Lifestyle is a Big Selling Point in Fast-Growing Active Adult Sector, Says NIC Panel
WASHINGTON, D.C. — Greystar’s Jackie Rhone, a 35-year veteran of the multifamily industry, cut right to the chase when describing how the active adult niche differs from the traditional apartment sector in one big way for owners and operators.
“This is the only time in my career that I’ve sold a lifestyle. I’m not selling four walls. They don’t care what your backsplash looks like. They want it to be nice, but that’s not what’s driving them,” said Rhone, referring to prospective residents of active adult communities. “What’s driving them is a lifestyle that you’re creating, and you can’t create that unless there are people living in your building that are showcasing that lifestyle.”
Rhone, who earlier this month celebrated her 21st year with Greystar, serves as executive director of US Real Estate Services – Active Adult for the company. Under her watch, since mid-2019 Greystar’s active adult portfolio has grown from about 5,000 units and 27 properties to 17,000 units and 95 properties across 24 states.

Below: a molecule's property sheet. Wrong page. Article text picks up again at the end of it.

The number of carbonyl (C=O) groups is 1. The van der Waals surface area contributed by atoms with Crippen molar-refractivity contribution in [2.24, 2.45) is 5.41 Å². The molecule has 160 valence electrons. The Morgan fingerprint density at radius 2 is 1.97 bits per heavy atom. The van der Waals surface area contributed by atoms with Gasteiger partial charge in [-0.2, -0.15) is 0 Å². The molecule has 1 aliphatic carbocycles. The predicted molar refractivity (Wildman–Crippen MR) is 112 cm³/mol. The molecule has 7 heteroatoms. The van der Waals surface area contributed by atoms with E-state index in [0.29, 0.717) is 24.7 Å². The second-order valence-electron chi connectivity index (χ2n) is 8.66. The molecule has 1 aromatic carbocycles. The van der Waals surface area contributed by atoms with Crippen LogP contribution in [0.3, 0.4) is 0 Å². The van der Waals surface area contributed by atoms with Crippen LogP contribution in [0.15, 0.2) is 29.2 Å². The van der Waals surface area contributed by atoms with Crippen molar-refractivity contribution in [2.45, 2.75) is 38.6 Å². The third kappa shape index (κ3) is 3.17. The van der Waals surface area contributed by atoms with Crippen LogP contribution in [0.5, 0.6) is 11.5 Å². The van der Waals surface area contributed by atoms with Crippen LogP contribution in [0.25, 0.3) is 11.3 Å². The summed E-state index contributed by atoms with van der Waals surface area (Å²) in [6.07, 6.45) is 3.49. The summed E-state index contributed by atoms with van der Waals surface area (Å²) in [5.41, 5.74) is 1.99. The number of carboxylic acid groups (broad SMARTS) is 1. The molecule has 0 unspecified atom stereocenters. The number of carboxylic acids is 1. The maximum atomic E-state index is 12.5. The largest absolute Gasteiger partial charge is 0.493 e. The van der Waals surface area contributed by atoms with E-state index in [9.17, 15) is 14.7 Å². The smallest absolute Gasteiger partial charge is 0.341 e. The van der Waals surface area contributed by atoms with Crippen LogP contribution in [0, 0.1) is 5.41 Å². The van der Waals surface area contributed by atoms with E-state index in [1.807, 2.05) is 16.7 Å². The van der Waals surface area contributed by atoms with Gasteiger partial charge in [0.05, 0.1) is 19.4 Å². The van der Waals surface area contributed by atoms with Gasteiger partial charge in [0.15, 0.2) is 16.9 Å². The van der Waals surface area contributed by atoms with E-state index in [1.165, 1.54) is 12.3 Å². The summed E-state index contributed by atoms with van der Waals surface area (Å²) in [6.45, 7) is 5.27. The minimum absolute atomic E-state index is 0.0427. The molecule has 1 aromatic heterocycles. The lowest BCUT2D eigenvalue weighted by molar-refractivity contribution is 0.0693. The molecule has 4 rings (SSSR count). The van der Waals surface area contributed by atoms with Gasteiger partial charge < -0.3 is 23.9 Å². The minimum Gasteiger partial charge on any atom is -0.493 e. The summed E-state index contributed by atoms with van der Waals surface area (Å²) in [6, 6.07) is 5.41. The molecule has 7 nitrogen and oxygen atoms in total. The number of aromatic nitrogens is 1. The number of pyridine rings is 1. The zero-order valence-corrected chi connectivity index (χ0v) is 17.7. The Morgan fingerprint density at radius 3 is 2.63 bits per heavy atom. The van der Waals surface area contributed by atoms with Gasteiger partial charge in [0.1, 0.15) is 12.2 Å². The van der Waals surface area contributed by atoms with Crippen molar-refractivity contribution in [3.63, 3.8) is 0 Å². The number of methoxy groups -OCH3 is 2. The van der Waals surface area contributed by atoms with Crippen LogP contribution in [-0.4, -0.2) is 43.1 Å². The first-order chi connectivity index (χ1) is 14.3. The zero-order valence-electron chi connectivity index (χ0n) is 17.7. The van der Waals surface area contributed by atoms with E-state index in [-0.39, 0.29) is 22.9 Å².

Her remarks came Wednesday during a panel discussion titled “Rational Exuberance: Investing in the Rapidly Growing Active Adult Segment” on the opening day of the 2022 NIC Fall Conference.
Approximately 2,800 professionals descended on the Marriott Marquis in downtown Washington, D.C. for three days of networking, deal making and educational sessions. The number of attendees was up 15 percent from last year’s conference, according to the National Investment Center for Seniors Housing & Care (NIC).
Mitchell Brown, principal of Senior Housing Consulting, moderated the active adult session. In addition to Rhone, other panelists included Joe Fox, co-founder and co-CEO, Livingston Street Capital; Todd Goldberg, managing director of transactions, PGIM Real Estate; Chad Lavender, vice chairman, healthcare and alternative real estate assets, Newmark; and Kathleen Ryser, senior director of seniors housing underwriting and credit, Freddie Mac.